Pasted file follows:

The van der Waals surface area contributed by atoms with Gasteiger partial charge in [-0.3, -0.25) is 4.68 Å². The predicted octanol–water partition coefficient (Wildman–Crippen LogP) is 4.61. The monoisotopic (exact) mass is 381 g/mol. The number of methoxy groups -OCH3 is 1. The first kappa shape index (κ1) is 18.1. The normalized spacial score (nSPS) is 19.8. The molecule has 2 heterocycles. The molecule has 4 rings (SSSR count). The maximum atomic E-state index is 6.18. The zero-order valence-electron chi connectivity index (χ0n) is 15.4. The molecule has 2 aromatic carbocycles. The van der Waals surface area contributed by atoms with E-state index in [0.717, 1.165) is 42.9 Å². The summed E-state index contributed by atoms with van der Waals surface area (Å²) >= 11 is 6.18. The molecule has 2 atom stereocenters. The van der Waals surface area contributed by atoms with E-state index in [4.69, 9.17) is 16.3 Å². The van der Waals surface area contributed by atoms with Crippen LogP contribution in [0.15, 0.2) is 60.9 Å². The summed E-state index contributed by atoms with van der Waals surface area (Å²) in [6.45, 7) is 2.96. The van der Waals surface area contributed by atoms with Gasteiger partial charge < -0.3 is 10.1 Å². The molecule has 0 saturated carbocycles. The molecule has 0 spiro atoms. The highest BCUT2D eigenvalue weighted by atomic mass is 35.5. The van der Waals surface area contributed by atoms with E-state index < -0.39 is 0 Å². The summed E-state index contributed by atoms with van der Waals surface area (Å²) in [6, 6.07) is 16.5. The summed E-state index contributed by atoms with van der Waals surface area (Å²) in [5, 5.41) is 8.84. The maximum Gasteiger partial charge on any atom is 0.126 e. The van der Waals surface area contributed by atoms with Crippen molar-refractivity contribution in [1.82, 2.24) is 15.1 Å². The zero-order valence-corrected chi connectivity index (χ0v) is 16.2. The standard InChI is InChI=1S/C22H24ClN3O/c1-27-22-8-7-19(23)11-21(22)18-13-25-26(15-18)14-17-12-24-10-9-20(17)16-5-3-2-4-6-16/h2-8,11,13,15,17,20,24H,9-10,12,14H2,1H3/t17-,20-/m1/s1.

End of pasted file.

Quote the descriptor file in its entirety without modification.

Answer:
The van der Waals surface area contributed by atoms with Gasteiger partial charge in [-0.3, -0.25) is 4.68 Å². The predicted octanol–water partition coefficient (Wildman–Crippen LogP) is 4.61. The monoisotopic (exact) mass is 381 g/mol. The number of methoxy groups -OCH3 is 1. The first kappa shape index (κ1) is 18.1. The normalized spacial score (nSPS) is 19.8. The molecule has 2 heterocycles. The molecule has 4 rings (SSSR count). The maximum atomic E-state index is 6.18. The zero-order valence-electron chi connectivity index (χ0n) is 15.4. The molecule has 2 aromatic carbocycles. The van der Waals surface area contributed by atoms with E-state index in [0.717, 1.165) is 42.9 Å². The summed E-state index contributed by atoms with van der Waals surface area (Å²) >= 11 is 6.18. The molecule has 2 atom stereocenters. The van der Waals surface area contributed by atoms with E-state index in [4.69, 9.17) is 16.3 Å². The van der Waals surface area contributed by atoms with Crippen LogP contribution in [0.15, 0.2) is 60.9 Å². The summed E-state index contributed by atoms with van der Waals surface area (Å²) in [6.45, 7) is 2.96. The van der Waals surface area contributed by atoms with Gasteiger partial charge < -0.3 is 10.1 Å². The molecule has 0 saturated carbocycles. The molecule has 0 spiro atoms. The highest BCUT2D eigenvalue weighted by atomic mass is 35.5. The van der Waals surface area contributed by atoms with E-state index < -0.39 is 0 Å². The summed E-state index contributed by atoms with van der Waals surface area (Å²) in [6, 6.07) is 16.5. The summed E-state index contributed by atoms with van der Waals surface area (Å²) in [5, 5.41) is 8.84. The maximum Gasteiger partial charge on any atom is 0.126 e. The van der Waals surface area contributed by atoms with Crippen molar-refractivity contribution in [1.82, 2.24) is 15.1 Å². The zero-order valence-corrected chi connectivity index (χ0v) is 16.2. The standard InChI is InChI=1S/C22H24ClN3O/c1-27-22-8-7-19(23)11-21(22)18-13-25-26(15-18)14-17-12-24-10-9-20(17)16-5-3-2-4-6-16/h2-8,11,13,15,17,20,24H,9-10,12,14H2,1H3/t17-,20-/m1/s1.